# Different boolean degrees polynomially related?

Let $f$ be a Boolean function.

Let $p$ be the minimum degree real polynomial that represents $f$ with degree $d_f$.

Let $p_\epsilon$ be the minimum degree real polynomial with degree $d_{f,\epsilon}$ such that $$|p_\epsilon(x)-f(x)|\leq\epsilon.$$

Let $p_{0,\epsilon}$ be the minimum degree real polynomial with degree $d_{0,f,\epsilon}$ such that $$f(x)=0\implies p_{0,\epsilon}(x)=0$$$$f(x)=1\implies|p_{0,\epsilon}(x)-f(x)|\leq\epsilon.$$

Let $p_{1,\epsilon}$ be the minimum degree real polynomial with degree $d_{1,f,\epsilon}$ such that $$f(x)=1\implies p_{1,\epsilon}(x)=1$$$$f(x)=0\implies|p_{1,\epsilon}(x)-f(x)|\leq\epsilon.$$

Are $d_f,d_{f,\epsilon},d_{0,f,\epsilon}$ and $d_{1,f,\epsilon}$ all polynomially related? It is clear $$d_{f,\epsilon}\leq d_{0,f,\epsilon},d_{1,f,\epsilon}\leq d_f.$$

Does $$d_{f}\leq (d_{0,f,\epsilon})^a,(d_{1,f,\epsilon})^b\leq (d_{f,\epsilon})^c$$ hold for some $a,b,c\in\Bbb N$?

What is a good reference to understand relations among these four degrees?

• I can't understand your question. 1. I'm already lost at your second sentence, which says "Let p be the minimum degree real polynomial that represents f with degree $d_f$." What if the minimum degree polynomial that represents $f$ doesn't have degree $d_f$? 2. What variables are given? 3. Why is this a CS question, as opposed to a pure math question? Would you like to elaborate on why this is suitable for CS.SE? We expect you to make these connections explicit in the question. See e.g., meta.cs.stackexchange.com/q/704/755.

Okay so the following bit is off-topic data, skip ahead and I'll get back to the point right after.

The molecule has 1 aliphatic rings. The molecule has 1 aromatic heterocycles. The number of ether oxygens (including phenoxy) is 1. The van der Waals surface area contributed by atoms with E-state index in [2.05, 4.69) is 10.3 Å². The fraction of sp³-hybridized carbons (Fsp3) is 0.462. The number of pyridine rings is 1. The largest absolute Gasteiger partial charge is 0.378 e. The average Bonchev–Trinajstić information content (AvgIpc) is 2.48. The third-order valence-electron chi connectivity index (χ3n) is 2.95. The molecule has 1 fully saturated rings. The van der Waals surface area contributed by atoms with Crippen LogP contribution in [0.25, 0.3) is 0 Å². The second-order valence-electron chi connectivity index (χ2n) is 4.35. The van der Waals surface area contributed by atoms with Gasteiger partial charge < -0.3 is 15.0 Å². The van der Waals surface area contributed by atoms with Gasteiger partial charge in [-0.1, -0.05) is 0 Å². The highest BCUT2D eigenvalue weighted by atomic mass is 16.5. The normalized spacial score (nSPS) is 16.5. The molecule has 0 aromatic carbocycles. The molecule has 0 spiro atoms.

– D.W.
Jan 5, 2015 at 1:33

It is known that $$d_f = O_\epsilon(d_{f,\epsilon}^6),$$ for all $\epsilon < 1/2$. This is described in many lecture notes, for example these quantum lecture notes by Montanaro (Theorem 3). It is suspected that the best exponent is $2$. It is known that the exact value of $\epsilon$ only affects the constant.
Since $d_{f,\epsilon} \leq d_{0,f,\epsilon},d_{1,f,\epsilon} \leq d_f$, the other measures are also polynomially related.
• This does not explain the question here though cstheory.stackexchange.com/questions/28016/… Here I want to consider arguments as integers. If it is just parity function, I can use the argument you gave. What if we need to compute $n\bmod 2$ where $n$ is an integer (technically $\bmod2$ value depends on just the last bit in total). Jan 1, 2015 at 11:15
• What is symbol $O_\epsilon$ represent? Jan 3, 2015 at 5:41
• Also theorem $3$ talks about quantum algorithm. Is there a reference with classical algorithm that talks about the bound mentioned there? Jan 3, 2015 at 6:04
• (1) The symbol $O_\epsilon$ signifies that the hidden constant depends on $\epsilon$. (2) Theorem 3 talks about quantum algorithm, but if you look at the proof, it's all about polynomials. You can also search for alternative proofs online. The paper by Nisan and Szegedy proves that $d_f = O_\epsilon(d_{f,\epsilon}^8)$, using almost the same argument. Jan 3, 2015 at 18:52